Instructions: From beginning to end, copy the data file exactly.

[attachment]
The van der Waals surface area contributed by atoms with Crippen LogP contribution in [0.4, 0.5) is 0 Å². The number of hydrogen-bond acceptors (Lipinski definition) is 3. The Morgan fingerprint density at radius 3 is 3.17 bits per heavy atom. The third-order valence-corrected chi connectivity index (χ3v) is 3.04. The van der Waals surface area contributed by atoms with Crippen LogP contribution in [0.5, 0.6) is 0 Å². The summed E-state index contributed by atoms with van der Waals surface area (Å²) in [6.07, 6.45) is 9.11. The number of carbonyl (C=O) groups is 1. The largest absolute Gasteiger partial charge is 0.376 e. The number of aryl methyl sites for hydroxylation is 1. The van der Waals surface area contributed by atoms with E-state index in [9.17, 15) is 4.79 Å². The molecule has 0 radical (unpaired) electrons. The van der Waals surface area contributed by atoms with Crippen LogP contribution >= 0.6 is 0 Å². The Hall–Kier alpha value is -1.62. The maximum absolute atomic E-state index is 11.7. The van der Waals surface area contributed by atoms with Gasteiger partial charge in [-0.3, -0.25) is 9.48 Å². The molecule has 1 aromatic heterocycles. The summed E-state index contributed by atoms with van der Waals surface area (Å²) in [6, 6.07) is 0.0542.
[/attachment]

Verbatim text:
The van der Waals surface area contributed by atoms with Crippen LogP contribution in [0.4, 0.5) is 0 Å². The number of hydrogen-bond acceptors (Lipinski definition) is 3. The Morgan fingerprint density at radius 3 is 3.17 bits per heavy atom. The third-order valence-corrected chi connectivity index (χ3v) is 3.04. The van der Waals surface area contributed by atoms with Crippen LogP contribution in [0.5, 0.6) is 0 Å². The summed E-state index contributed by atoms with van der Waals surface area (Å²) in [6.07, 6.45) is 9.11. The number of carbonyl (C=O) groups is 1. The largest absolute Gasteiger partial charge is 0.376 e. The number of aryl methyl sites for hydroxylation is 1. The van der Waals surface area contributed by atoms with E-state index in [9.17, 15) is 4.79 Å². The molecule has 0 radical (unpaired) electrons. The van der Waals surface area contributed by atoms with Crippen LogP contribution >= 0.6 is 0 Å². The Hall–Kier alpha value is -1.62. The maximum absolute atomic E-state index is 11.7. The van der Waals surface area contributed by atoms with Gasteiger partial charge in [-0.3, -0.25) is 9.48 Å². The molecule has 1 aromatic heterocycles. The summed E-state index contributed by atoms with van der Waals surface area (Å²) in [6, 6.07) is 0.0542.